DAVE'S SONGS

Many people know me only as a guitarist. So here are some songs that I wrote and recorded, and sang.

FEATURED SONG

 

Our Yesterdays”

 

Copyright, 2017

Coal Room Music, ASCAP

All Rights Reserved.

 

 

Our Yesterdays was initially written around the time the first batch of my high school buddies started getting married. I had never arranged or recorded a song like it before, so not much happened with it for awhile. Once I bought my first house, my band finally had a small base of creative operations, in the tiny studio I cobbled together in the basement coal room.

As we were working on songs, I had this idea that tribal percussion and plaintive midwestern acoustic guitar might go together in interesting ways. This was the song and arrangement idea that really launched what a few of us then did with Blue Jordan Records artists, and many more.

Our Yesterdays was featured on a 9/11 anniversary memorial compilation CD, and received some radio play in the Midwest. In 2016, I cobbled together a nostalgic slide-show video comprised of photos I found on the web, which seemed like they captured the whole process of growing up.

Production tidbits:

  • Everything was recorded in my basement and Coal Room studio.

  • The beautiful bass work was done by Pete Throm.

  • Hand percussion was done by Josh Seurkamp.

  • Snare brushes were done by Scott Dill.

  • Guitars, piano, vocals, harmonica, and some percussion loops are me.

 

PREVIOUSLY FEATURED:

"Americana"

This sample mp3 is limited to the first minute or so of the song. For a full-length version, contact me on how you can get one.

davidx.c.eberhardtx@gmailx.com

(remove the X's)

Copyright, 2015

Coal Room Music, ASCAP

All Rights Reserved.

 

Americana was quickly written, partially inspired by the guitar riffs from Three Dog Night's "Shambala," and Cream's "Badge." I also acknowledge that it evokes something similar to King's X' "Mississippi Moon," though this came to my attention after the fact. I don't mind the association, but it wasn't planned.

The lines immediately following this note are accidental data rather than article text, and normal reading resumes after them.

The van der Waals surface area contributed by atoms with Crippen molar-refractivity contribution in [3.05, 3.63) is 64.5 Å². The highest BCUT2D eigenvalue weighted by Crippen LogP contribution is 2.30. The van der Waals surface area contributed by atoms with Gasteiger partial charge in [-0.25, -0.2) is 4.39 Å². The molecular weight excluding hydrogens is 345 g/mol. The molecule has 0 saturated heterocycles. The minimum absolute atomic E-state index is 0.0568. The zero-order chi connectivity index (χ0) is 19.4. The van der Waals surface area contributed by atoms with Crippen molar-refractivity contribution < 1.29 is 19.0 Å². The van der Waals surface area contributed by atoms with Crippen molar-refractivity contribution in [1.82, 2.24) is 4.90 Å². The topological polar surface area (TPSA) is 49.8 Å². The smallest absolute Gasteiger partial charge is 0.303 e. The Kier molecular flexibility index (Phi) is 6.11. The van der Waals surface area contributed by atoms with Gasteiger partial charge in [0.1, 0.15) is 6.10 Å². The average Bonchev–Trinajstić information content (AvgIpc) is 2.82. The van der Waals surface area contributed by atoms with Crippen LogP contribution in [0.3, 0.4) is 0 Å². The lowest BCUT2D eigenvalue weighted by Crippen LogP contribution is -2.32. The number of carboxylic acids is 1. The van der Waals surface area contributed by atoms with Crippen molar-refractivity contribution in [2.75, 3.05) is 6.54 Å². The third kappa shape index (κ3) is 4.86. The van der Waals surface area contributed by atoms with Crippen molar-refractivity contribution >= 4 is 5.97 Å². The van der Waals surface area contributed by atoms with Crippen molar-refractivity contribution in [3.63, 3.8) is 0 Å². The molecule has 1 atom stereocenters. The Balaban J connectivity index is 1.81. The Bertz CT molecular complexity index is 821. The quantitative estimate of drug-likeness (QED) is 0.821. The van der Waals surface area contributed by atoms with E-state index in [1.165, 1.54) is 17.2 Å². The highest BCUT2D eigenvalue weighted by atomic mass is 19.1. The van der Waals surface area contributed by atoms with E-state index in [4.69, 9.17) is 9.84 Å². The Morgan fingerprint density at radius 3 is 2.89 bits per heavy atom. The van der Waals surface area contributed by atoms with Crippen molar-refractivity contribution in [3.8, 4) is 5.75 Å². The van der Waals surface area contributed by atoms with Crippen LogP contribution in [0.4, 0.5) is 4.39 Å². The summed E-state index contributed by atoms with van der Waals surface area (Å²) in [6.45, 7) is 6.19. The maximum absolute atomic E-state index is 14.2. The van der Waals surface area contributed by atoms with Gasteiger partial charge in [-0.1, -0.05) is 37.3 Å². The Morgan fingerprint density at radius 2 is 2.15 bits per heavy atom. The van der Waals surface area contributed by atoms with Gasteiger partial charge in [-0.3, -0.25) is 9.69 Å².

Most men eventually learn this pain; that the object of one's affection has outgrown him, moved-on, and/or discarded him. Additionally difficult is when you see it unfolding in a friend's life, and know that he just can't hear it when you try to warn him. This song is fiction, but the sentiment is accurate to some of my past romantic misadventures.

Production tidbits:

  • Most of Americana was recorded in the basement and garage of my old house.

  • I played all the instruments except for the drums. Those are Scott Dill's handiwork.

  • There are too many guitar-tracks, all fighting to be heard, and mostly burying one-another.

  • I never liked the original solo, which was mostly just a repeat of the pre-chorus vocal melody, so I recorded a different solo, and regretted the change.

"Burning Virginia"

This sample mp3 is limited to the first minute or so of the song. For a full-length version, contact me on how you can get one.

davidx.c.eberhardtx@gmailx.com

(remove the X's)

Copyright, 2016

Coal Room Music, ASCAP

All Rights Reserved.

During a particularly dry Autumn when I was about 19, brush fires began to devour West Virginia. For months afterwards, you could drive through parts of the state (which I was doing fairly often at the time) and see small fires burning within plain view of the road. There is something unsettling about random roadside fires. Anyway, the wind shifted one night. I woke up late for a class at the University of Cincinnati (I wasn't a very good student, so this was not unusual) and saw what looked very much like a blanket of fog, but smelled very much like I was near a burning building. I hoped that somehow the UC campus had burned down (I probably had a test of some sort). No such luck. The shifting winds had brought the West Virginia smoke to my neighborhood. This song is about that experience. As it so happens "West Virginia" didn't fit into my lyrics, so "Virginia" it is. There really are no deeper meanings here, though those who knew me during and after this time could be justified for thinking so.

Production tidbits:

  • Burning Virginia was mostly recorded in the basement and garage of my old house. I re-recorded a few tracks in my current home studio.

  • Scott Dill played drums on this. I played all the other instruments and sang all the vocals.

  • When I was writing this song, rhythm had more of a swing to it, and the chords in the chorus reminded me of the theme to "Welcome Back Kotter."

  • I probably recorded the guitar solo 7 times, playing it almost exactly the same way each time. Although I was satisfied with each performance, I was never satisfied with the recorded sound I got. I decided the last attempt was good enough. This was more like a complete admission of defeat, than a decision to be content.